I compare a lot of my struggles to sailing. A sailboat is the perfect metaphor for running a company by way of running a boat. It’s getting people to a common goal: getting the boat to go fast, making sure the boat gets there safely, and that they are having fun. We talk about the different experiences that I’ve encountered, and how what we learn in sailing is that sometimes you’ve got to go “sideways” to get where you want to go – everything isn’t a linear trajectory. You learn to persevere in different conditions, and you learn from failing. Looking back on my life, I’ve learned that even in my darkest moments, I had to go through them to get to the bright side.
BB: Moving back to the DEI space – what do you think the focus should be moving forward? What else can the sailing community do to make underserved communities feel included?
LS: I think the big thing that we must focus on in this DEI effort is all the stakeholders in the sport. The challenge is we are not always welcoming, we may overcomplicate the sport, and we don’t understand the challenges people face just to get to take sailing lessons – something which is foreign to them. This is pervasive on many fronts. I’ll give you an example: for an educated white male to sit in a boardroom is an accomplishment for the average person, but for a person from my community it’s off the charts in magnitude. Why? Because the struggle is truly real. The barriers to achieve that goal are daunting as a child of immigrants. Now back to the sport – For us just to be participating in the sport of sailing, no one knows what challenges you went through to get there. It’s the same for women – to be denied the ability to be on a team just because you don’t have the strength, or whatever the misconception is, can be daunting. It’s leveling the field so that we can step up into the roles. We need advocates, we need allies to help members of underrepresented communities do that.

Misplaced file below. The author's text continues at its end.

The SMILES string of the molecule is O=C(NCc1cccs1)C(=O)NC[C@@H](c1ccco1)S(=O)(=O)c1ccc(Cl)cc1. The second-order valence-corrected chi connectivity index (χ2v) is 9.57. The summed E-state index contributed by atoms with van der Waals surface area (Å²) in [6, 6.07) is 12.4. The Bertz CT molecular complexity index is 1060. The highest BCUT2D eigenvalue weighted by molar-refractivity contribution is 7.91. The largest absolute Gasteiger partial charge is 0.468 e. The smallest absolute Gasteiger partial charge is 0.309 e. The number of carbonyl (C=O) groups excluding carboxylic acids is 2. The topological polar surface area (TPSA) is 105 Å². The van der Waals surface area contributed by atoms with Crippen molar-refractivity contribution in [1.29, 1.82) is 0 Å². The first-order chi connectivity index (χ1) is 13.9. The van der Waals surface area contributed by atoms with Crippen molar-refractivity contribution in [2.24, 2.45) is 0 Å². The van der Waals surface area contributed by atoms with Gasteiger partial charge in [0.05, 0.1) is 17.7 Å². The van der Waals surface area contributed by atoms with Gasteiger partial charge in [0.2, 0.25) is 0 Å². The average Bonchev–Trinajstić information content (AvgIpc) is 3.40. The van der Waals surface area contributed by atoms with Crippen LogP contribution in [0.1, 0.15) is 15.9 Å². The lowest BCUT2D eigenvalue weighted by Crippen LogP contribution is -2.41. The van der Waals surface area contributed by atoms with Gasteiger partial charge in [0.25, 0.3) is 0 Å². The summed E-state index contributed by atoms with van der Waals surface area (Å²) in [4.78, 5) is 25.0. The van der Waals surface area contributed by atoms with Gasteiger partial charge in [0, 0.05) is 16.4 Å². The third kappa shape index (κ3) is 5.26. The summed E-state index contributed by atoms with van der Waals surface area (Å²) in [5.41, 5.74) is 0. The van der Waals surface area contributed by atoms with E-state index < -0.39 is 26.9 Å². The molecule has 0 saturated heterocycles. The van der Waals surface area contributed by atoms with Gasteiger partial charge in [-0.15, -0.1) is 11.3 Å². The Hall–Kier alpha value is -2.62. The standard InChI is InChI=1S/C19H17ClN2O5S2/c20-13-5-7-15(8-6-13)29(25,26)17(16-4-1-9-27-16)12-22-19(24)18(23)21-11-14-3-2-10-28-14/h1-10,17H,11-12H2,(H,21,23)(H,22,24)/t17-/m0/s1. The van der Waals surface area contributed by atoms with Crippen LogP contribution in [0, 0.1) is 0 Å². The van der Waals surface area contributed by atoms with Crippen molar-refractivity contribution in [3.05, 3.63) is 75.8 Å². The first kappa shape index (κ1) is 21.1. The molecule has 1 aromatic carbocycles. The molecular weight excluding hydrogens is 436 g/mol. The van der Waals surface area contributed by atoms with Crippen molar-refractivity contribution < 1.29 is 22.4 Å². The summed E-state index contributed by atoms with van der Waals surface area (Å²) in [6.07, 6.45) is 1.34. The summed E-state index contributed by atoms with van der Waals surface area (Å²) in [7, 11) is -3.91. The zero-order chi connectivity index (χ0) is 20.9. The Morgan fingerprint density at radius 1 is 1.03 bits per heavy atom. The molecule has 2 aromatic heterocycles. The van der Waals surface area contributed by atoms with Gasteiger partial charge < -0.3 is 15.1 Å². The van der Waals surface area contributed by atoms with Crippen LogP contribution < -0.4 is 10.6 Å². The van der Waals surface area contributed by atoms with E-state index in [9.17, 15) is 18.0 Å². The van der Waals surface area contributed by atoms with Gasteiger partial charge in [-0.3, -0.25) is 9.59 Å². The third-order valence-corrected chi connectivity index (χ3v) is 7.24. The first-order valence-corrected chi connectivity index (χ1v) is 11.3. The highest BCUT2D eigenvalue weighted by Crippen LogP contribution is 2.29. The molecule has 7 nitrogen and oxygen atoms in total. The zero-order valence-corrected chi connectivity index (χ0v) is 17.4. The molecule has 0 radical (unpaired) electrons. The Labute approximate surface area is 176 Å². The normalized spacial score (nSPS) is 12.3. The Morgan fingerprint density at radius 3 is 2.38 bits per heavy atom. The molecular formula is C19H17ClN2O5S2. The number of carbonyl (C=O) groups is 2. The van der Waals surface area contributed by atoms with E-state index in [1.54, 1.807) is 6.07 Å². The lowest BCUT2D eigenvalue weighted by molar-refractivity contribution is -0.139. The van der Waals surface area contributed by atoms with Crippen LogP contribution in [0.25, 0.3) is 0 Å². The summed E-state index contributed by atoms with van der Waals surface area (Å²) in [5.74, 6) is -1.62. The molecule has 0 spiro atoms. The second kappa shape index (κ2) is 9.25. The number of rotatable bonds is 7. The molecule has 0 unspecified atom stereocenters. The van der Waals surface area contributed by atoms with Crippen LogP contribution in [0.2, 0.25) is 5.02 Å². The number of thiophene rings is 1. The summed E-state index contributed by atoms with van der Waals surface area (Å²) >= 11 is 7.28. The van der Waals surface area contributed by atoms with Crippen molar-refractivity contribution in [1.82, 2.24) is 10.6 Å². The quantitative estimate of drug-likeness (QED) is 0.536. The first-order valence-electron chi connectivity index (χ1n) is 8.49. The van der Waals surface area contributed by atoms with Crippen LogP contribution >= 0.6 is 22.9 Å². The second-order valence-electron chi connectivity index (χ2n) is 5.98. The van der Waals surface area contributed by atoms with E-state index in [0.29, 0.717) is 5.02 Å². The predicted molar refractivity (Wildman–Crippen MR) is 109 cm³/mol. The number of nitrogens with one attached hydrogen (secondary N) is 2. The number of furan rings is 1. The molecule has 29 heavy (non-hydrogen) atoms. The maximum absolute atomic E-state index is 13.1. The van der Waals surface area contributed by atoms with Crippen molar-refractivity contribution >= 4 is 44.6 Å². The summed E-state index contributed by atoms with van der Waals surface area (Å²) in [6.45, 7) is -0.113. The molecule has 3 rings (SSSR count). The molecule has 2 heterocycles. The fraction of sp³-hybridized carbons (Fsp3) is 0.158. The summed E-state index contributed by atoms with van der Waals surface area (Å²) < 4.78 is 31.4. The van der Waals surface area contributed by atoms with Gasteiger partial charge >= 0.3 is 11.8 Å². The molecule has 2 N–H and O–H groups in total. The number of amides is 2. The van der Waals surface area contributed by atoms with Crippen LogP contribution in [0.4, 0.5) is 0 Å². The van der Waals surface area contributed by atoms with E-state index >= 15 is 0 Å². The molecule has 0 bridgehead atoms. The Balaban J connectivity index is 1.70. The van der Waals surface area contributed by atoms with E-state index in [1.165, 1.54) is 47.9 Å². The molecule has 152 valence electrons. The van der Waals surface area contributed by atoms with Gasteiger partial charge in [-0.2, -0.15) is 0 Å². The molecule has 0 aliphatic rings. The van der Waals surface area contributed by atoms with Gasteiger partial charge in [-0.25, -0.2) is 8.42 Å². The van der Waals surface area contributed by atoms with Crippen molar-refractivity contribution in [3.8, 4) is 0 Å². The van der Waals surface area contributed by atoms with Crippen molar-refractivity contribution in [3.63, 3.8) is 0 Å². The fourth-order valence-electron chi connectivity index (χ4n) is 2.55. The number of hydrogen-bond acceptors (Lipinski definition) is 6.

I think that is one of the things you learn and that is transferable to business. On a sailboat, when you assemble a team, you are looking for a diverse skill set in who you’re bringing together to accomplish the specific goal: go fast, make the fewest errors and win. As you include a diversity of backgrounds, experiences, and gender, it makes for a phenomenal team. With diversity on board, you’re all that more powerful.
Check out Lou’s book Tenacity for Life here: https://tenacityforlife.com
Tenacity for Life delivers a powerful and inspiring message of perseverance, leadership, and the American Dream. Lou’s combination of universal wisdom and life story is entertaining and insightful, putting Tenacity for Life, like its author, in a category by itself as it takes you down the path least traveled. If you’ve ever faced challenging times in your personal life, school, or your career—Tenacity for Life is for you.